I take a swig from my can of Stella.
Helena’s eyes are like saucers and I can’t tell if she feels anything for me other than friendship.
See, that’s the problem when you’re trying to flirt with someone who has done a pill, the usual signs which indicate attraction are distorted or completely invalid.
I could say something, the music is loud and chat vibrant enough for me to tell Helena exactly how I feel without the danger of being overheard.
That is assuming she does not become deeply offended that I would betray our friendship with such a juvenile declaration, especially considering her boyfriend is no more than two metres from where we sit.
I can’t do it, I simply can’t. What does it matter anyway? She won’t feel the same way, she’ll say I’m sweet and if things were different (meaning if I was better looking, smarter, had more money and a more positive mental attitude) then maybe…
Thing is, people will always tell you that you will find the right one just as soon as you stop looking. Just like magic, it will all fall into place, you just have to stop looking and you’ll find someone, when you least expect it.
I stopped looking two year ago and nothing.
Not for me drunken conversations in the pub that lead to friendship and then love;
“Oh it’s such an interesting story, we just happened to be sitting next to one another and Martin over heard me say that I’d been to Prague. Martin was at the time about to go so we started to chat and here we are five years later; I’m pregnant and Martin’s just left me for my younger, better looking sister”.
No bumping into each other in Waitrose leading to Sushi and cunnilingus;
“I was after lemon grass and low fat humus and Elliott was after sub-dom and strangulation”.
You just don’t hire a car and fall in love with the… erm… whatever you call the person who sorts that out, or the hotel receptionist, or the barman or barmaid or bank teller or postman or temporary secretary or the person doing your BCS or any of these people.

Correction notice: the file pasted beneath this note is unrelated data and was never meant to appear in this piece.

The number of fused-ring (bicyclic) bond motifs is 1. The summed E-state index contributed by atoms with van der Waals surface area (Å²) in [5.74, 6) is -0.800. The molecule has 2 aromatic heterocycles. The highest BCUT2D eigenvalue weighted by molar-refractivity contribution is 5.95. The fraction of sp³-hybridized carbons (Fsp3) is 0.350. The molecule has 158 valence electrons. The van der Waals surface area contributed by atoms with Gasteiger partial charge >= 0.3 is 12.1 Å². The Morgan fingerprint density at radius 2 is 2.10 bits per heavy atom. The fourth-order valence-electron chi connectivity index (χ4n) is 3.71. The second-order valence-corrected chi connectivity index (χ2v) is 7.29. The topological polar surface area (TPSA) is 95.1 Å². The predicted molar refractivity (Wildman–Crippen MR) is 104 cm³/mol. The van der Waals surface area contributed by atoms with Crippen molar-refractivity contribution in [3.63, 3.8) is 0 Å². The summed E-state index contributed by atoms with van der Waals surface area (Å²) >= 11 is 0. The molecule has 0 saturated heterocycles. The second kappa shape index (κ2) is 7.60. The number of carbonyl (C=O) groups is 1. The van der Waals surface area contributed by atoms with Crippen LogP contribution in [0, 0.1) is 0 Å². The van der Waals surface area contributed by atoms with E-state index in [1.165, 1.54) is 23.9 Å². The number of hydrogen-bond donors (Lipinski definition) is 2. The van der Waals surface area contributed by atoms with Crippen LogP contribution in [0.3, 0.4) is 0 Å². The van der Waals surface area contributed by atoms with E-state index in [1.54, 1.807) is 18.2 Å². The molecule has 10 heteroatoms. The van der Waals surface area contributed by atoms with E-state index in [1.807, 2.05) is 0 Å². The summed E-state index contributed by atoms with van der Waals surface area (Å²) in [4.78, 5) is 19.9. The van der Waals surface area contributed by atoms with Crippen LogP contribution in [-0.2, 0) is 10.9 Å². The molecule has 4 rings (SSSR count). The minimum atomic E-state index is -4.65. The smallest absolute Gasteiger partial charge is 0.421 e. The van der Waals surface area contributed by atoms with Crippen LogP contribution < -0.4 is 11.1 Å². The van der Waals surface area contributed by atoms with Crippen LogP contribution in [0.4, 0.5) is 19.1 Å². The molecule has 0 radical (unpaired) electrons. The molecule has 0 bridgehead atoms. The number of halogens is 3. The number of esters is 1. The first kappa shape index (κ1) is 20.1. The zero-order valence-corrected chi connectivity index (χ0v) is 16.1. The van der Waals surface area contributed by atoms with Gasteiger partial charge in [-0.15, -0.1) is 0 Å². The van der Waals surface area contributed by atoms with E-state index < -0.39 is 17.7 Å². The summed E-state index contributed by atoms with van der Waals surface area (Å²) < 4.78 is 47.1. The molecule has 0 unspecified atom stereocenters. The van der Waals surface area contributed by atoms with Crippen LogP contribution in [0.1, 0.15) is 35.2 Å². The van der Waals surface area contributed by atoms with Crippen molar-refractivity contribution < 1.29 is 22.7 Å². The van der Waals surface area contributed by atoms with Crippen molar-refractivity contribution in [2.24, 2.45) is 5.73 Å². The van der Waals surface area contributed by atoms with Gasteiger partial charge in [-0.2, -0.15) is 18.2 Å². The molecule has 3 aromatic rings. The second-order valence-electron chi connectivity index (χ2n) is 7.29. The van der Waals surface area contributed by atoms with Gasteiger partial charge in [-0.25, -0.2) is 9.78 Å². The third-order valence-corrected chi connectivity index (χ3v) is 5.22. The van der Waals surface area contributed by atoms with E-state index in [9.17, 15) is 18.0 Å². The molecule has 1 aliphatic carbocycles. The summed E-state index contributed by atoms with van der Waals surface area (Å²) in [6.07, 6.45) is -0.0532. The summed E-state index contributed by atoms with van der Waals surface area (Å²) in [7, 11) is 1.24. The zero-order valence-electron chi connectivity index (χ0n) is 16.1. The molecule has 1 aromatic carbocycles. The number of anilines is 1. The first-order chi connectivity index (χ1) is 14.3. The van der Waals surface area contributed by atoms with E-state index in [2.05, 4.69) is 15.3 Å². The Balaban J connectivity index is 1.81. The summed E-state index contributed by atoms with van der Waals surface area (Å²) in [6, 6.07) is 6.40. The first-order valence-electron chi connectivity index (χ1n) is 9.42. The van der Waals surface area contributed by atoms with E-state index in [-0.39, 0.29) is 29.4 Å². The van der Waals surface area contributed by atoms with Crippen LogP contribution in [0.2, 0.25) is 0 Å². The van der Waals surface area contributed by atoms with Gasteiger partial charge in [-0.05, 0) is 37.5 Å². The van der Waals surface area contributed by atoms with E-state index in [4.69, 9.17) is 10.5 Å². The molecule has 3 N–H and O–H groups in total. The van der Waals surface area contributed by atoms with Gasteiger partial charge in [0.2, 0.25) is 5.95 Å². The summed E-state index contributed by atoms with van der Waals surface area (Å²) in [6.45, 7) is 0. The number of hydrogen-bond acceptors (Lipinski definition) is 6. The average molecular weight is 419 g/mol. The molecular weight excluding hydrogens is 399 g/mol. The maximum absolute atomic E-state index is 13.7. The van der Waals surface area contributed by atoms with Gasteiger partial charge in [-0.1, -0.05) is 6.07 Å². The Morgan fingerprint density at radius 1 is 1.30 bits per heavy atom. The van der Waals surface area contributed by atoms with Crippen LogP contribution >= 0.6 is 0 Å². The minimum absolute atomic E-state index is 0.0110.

It does not happen and if anyone tells you anything to contrary, they are lying to make themselves feel better.
“What was that you said, Ged?” ask Helena as she shifts forward to hear me over the beautifully rhythmic beats of whatever the name is of this French electronic band she was telling me about earlier.
“I can’t believe you’ve got a kid,”
“Well I have” she says as she rubs her eye, “What do you mean by that anyway?”
“Well I’ve never seen her, what’s her name?”
“Lilly”. Helena nods gesturing to the photo behind me, I turn and take it from the shelf. The photo sits within a patchwork heart shaped frame and is of Lilly sitting in Helena’s lap on a beach somewhere sunny.
“Is it pebbles or sand?” I ask absentmindedly.
Helena snatches the picture away from me and holds it face out against her chest. She jabs at the image of her jubilant daughter; “That’s Lilly, see, she looks just like me”
“What about the father?”
“Fucking idiot,” She says angrily, “He and Lilly share the same mental age, that of a six year old”
“How old is Lilly?”
“Oh I see what you mean.”
Helena turns the photo back round and stares at it intently. After a few moments, she looks up and then smiles at me. It is without doubt the warmest smile I have ever seen from her in all the years we have been friends. I smile back and try to put in as much feeling as she did in hers. As soon as I do, she frowns at me and leans toward me, I skip a beat thinking this could be it but it immediately appears she was only putting the photo back where it came from.
“Ged, how is it you haven’t met her?”
“Dunno, she’s never around when I come here, do you think she’d like me?”
“What do you think?”
“Probably not, she’d think you were weird, she looks like smart kid.”
“Helena frowns at me, disapprovingly, “Why do you do that?”
“What?” I ask.
“Put yourself down all the time?”
“To get in there first,” I say in a much rehearsed and often delivered response.
“That’s such bollocks, you’ve got loads going for you.”
I don’t like this; I don’t want to have this conversation. I’ve had versions of this conversation so many times over the years and it always ends up with me getting a series of backhand compliments which make me feel worse about myself than I already do, so I ask Helena what it is she wants, what she ultimately wants for Lilly and for herself.
Helena doesn’t even pause to think, “I’ve got to get out of this city; I don’t want Lilly growing up here”
I think come live with me, but I don’t say it.
Helena gets up and walks into the kitchen. Her boyfriend follows her in and although I can’t hear what they’re saying I think they’re having an argument.
I take another swig from my can of Stella.
Wednesday, August 16, 2006
I take a swig from my can of Stella.